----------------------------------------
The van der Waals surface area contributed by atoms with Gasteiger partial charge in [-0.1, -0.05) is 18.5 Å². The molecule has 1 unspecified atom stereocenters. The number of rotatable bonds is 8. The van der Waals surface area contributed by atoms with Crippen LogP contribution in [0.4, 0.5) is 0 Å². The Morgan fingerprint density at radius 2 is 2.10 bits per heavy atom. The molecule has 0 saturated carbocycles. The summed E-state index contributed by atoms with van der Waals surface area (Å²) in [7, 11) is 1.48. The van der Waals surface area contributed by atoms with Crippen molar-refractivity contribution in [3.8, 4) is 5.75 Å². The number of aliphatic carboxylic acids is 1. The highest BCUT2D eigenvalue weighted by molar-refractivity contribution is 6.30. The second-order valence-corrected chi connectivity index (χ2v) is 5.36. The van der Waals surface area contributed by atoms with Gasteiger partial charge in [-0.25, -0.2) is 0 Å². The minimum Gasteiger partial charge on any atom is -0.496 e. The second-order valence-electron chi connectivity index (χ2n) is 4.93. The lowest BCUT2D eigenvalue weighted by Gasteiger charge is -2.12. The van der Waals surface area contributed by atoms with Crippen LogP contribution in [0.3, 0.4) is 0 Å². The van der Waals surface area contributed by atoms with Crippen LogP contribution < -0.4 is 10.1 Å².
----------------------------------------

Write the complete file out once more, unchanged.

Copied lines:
The van der Waals surface area contributed by atoms with Gasteiger partial charge in [-0.1, -0.05) is 18.5 Å². The molecule has 1 unspecified atom stereocenters. The number of rotatable bonds is 8. The van der Waals surface area contributed by atoms with Crippen LogP contribution in [0.4, 0.5) is 0 Å². The Morgan fingerprint density at radius 2 is 2.10 bits per heavy atom. The molecule has 0 saturated carbocycles. The summed E-state index contributed by atoms with van der Waals surface area (Å²) in [7, 11) is 1.48. The van der Waals surface area contributed by atoms with Crippen molar-refractivity contribution in [3.8, 4) is 5.75 Å². The number of aliphatic carboxylic acids is 1. The highest BCUT2D eigenvalue weighted by molar-refractivity contribution is 6.30. The second-order valence-corrected chi connectivity index (χ2v) is 5.36. The van der Waals surface area contributed by atoms with Gasteiger partial charge in [-0.25, -0.2) is 0 Å². The minimum Gasteiger partial charge on any atom is -0.496 e. The second-order valence-electron chi connectivity index (χ2n) is 4.93. The lowest BCUT2D eigenvalue weighted by Gasteiger charge is -2.12. The van der Waals surface area contributed by atoms with Crippen LogP contribution in [0.3, 0.4) is 0 Å². The van der Waals surface area contributed by atoms with Crippen LogP contribution < -0.4 is 10.1 Å².